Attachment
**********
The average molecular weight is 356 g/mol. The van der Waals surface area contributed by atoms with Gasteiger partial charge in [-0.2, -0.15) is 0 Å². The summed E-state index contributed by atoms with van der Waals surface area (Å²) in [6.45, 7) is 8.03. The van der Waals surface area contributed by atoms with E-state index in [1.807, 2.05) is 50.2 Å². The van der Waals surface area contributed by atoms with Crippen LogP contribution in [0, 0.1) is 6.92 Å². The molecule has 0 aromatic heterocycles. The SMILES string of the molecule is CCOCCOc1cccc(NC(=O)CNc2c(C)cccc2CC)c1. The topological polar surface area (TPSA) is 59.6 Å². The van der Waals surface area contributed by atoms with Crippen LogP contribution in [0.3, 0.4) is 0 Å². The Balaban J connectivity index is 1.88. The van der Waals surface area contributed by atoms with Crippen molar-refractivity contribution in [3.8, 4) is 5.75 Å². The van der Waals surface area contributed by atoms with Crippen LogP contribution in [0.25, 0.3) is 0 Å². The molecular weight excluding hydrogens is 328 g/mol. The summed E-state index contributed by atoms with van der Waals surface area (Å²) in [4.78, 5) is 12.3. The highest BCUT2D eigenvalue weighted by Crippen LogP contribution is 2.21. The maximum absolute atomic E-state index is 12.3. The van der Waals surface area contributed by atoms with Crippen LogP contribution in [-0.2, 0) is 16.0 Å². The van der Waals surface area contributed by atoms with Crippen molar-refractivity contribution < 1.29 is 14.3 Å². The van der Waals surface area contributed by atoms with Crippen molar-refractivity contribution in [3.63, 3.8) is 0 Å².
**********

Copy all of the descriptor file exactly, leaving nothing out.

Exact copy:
The average molecular weight is 356 g/mol. The van der Waals surface area contributed by atoms with Gasteiger partial charge in [-0.2, -0.15) is 0 Å². The summed E-state index contributed by atoms with van der Waals surface area (Å²) in [6.45, 7) is 8.03. The van der Waals surface area contributed by atoms with E-state index in [1.807, 2.05) is 50.2 Å². The van der Waals surface area contributed by atoms with Crippen LogP contribution in [0, 0.1) is 6.92 Å². The molecule has 0 aromatic heterocycles. The SMILES string of the molecule is CCOCCOc1cccc(NC(=O)CNc2c(C)cccc2CC)c1. The topological polar surface area (TPSA) is 59.6 Å². The van der Waals surface area contributed by atoms with Crippen LogP contribution in [0.3, 0.4) is 0 Å². The Balaban J connectivity index is 1.88. The van der Waals surface area contributed by atoms with Crippen molar-refractivity contribution in [3.8, 4) is 5.75 Å². The van der Waals surface area contributed by atoms with Crippen LogP contribution in [0.25, 0.3) is 0 Å². The molecular weight excluding hydrogens is 328 g/mol. The summed E-state index contributed by atoms with van der Waals surface area (Å²) in [4.78, 5) is 12.3. The highest BCUT2D eigenvalue weighted by Crippen LogP contribution is 2.21. The maximum absolute atomic E-state index is 12.3. The van der Waals surface area contributed by atoms with Crippen LogP contribution in [-0.2, 0) is 16.0 Å². The van der Waals surface area contributed by atoms with Crippen molar-refractivity contribution < 1.29 is 14.3 Å². The van der Waals surface area contributed by atoms with Crippen molar-refractivity contribution in [3.63, 3.8) is 0 Å².